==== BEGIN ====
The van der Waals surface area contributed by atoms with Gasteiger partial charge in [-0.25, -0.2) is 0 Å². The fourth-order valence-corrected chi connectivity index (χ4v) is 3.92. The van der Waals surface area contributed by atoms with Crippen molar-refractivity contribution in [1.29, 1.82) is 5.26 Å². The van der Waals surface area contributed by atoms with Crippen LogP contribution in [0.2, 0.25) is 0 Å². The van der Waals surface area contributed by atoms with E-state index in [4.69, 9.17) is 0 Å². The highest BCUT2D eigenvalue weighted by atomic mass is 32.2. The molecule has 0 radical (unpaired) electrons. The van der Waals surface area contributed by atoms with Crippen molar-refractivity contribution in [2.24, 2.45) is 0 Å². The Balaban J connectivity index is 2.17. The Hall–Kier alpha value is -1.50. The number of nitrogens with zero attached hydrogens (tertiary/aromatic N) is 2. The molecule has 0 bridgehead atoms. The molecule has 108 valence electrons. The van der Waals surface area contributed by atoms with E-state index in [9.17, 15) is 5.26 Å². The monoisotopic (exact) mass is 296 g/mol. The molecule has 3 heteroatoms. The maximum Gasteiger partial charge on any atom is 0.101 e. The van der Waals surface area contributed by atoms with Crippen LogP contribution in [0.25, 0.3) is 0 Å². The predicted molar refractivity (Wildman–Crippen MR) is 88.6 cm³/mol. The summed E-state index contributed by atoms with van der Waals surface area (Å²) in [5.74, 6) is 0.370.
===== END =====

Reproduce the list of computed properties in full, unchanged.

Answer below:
The van der Waals surface area contributed by atoms with Gasteiger partial charge in [-0.25, -0.2) is 0 Å². The fourth-order valence-corrected chi connectivity index (χ4v) is 3.92. The van der Waals surface area contributed by atoms with Crippen molar-refractivity contribution in [1.29, 1.82) is 5.26 Å². The van der Waals surface area contributed by atoms with Crippen LogP contribution in [0.2, 0.25) is 0 Å². The van der Waals surface area contributed by atoms with E-state index in [4.69, 9.17) is 0 Å². The highest BCUT2D eigenvalue weighted by atomic mass is 32.2. The molecule has 0 radical (unpaired) electrons. The van der Waals surface area contributed by atoms with Crippen molar-refractivity contribution in [2.24, 2.45) is 0 Å². The Balaban J connectivity index is 2.17. The Hall–Kier alpha value is -1.50. The number of nitrogens with zero attached hydrogens (tertiary/aromatic N) is 2. The molecule has 0 bridgehead atoms. The molecule has 108 valence electrons. The van der Waals surface area contributed by atoms with E-state index in [9.17, 15) is 5.26 Å². The monoisotopic (exact) mass is 296 g/mol. The molecule has 3 heteroatoms. The maximum Gasteiger partial charge on any atom is 0.101 e. The van der Waals surface area contributed by atoms with Crippen LogP contribution in [0.25, 0.3) is 0 Å². The predicted molar refractivity (Wildman–Crippen MR) is 88.6 cm³/mol. The summed E-state index contributed by atoms with van der Waals surface area (Å²) in [5.74, 6) is 0.370.